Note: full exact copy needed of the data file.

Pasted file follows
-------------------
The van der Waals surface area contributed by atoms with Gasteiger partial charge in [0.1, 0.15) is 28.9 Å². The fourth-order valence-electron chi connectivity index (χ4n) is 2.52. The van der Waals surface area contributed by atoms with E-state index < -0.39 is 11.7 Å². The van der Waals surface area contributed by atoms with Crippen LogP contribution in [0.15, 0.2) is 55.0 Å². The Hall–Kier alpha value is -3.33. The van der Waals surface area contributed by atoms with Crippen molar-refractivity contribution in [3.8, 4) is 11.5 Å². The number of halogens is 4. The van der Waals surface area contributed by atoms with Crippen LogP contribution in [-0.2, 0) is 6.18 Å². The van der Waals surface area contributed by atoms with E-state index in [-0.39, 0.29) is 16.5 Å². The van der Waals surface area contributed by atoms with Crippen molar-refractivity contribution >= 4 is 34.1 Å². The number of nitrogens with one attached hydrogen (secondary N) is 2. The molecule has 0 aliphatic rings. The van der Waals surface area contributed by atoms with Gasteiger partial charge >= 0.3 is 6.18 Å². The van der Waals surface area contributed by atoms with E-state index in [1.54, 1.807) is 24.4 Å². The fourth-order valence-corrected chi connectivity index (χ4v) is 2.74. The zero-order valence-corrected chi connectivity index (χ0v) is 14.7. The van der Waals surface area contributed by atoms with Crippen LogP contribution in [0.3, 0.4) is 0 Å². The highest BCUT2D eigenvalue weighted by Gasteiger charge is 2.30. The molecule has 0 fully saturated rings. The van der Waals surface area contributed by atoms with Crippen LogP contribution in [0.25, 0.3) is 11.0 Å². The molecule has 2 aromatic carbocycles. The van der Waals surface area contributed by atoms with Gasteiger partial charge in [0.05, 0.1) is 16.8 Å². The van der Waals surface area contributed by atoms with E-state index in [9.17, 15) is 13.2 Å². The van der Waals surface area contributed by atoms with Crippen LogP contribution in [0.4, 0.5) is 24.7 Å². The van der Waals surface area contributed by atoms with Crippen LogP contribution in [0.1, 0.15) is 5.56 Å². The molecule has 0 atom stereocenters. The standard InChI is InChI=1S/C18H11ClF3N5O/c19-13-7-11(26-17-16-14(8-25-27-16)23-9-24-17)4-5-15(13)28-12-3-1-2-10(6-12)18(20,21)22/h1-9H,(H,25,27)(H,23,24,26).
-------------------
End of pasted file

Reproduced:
The van der Waals surface area contributed by atoms with Gasteiger partial charge in [0.1, 0.15) is 28.9 Å². The fourth-order valence-electron chi connectivity index (χ4n) is 2.52. The van der Waals surface area contributed by atoms with E-state index < -0.39 is 11.7 Å². The van der Waals surface area contributed by atoms with Crippen LogP contribution in [0.15, 0.2) is 55.0 Å². The Hall–Kier alpha value is -3.33. The van der Waals surface area contributed by atoms with Crippen molar-refractivity contribution in [3.8, 4) is 11.5 Å². The number of halogens is 4. The van der Waals surface area contributed by atoms with Crippen LogP contribution in [-0.2, 0) is 6.18 Å². The van der Waals surface area contributed by atoms with E-state index in [-0.39, 0.29) is 16.5 Å². The van der Waals surface area contributed by atoms with Crippen molar-refractivity contribution >= 4 is 34.1 Å². The number of nitrogens with one attached hydrogen (secondary N) is 2. The molecule has 0 aliphatic rings. The van der Waals surface area contributed by atoms with Gasteiger partial charge >= 0.3 is 6.18 Å². The van der Waals surface area contributed by atoms with E-state index in [1.54, 1.807) is 24.4 Å². The fourth-order valence-corrected chi connectivity index (χ4v) is 2.74. The zero-order valence-corrected chi connectivity index (χ0v) is 14.7. The van der Waals surface area contributed by atoms with Crippen LogP contribution in [0.3, 0.4) is 0 Å². The highest BCUT2D eigenvalue weighted by Gasteiger charge is 2.30. The molecule has 0 fully saturated rings. The van der Waals surface area contributed by atoms with Crippen LogP contribution in [0.25, 0.3) is 11.0 Å². The molecule has 2 aromatic carbocycles. The van der Waals surface area contributed by atoms with Gasteiger partial charge in [0.05, 0.1) is 16.8 Å². The van der Waals surface area contributed by atoms with E-state index in [9.17, 15) is 13.2 Å². The van der Waals surface area contributed by atoms with Crippen LogP contribution in [0.4, 0.5) is 24.7 Å². The van der Waals surface area contributed by atoms with Crippen LogP contribution in [0.1, 0.15) is 5.56 Å². The molecule has 0 atom stereocenters. The standard InChI is InChI=1S/C18H11ClF3N5O/c19-13-7-11(26-17-16-14(8-25-27-16)23-9-24-17)4-5-15(13)28-12-3-1-2-10(6-12)18(20,21)22/h1-9H,(H,25,27)(H,23,24,26).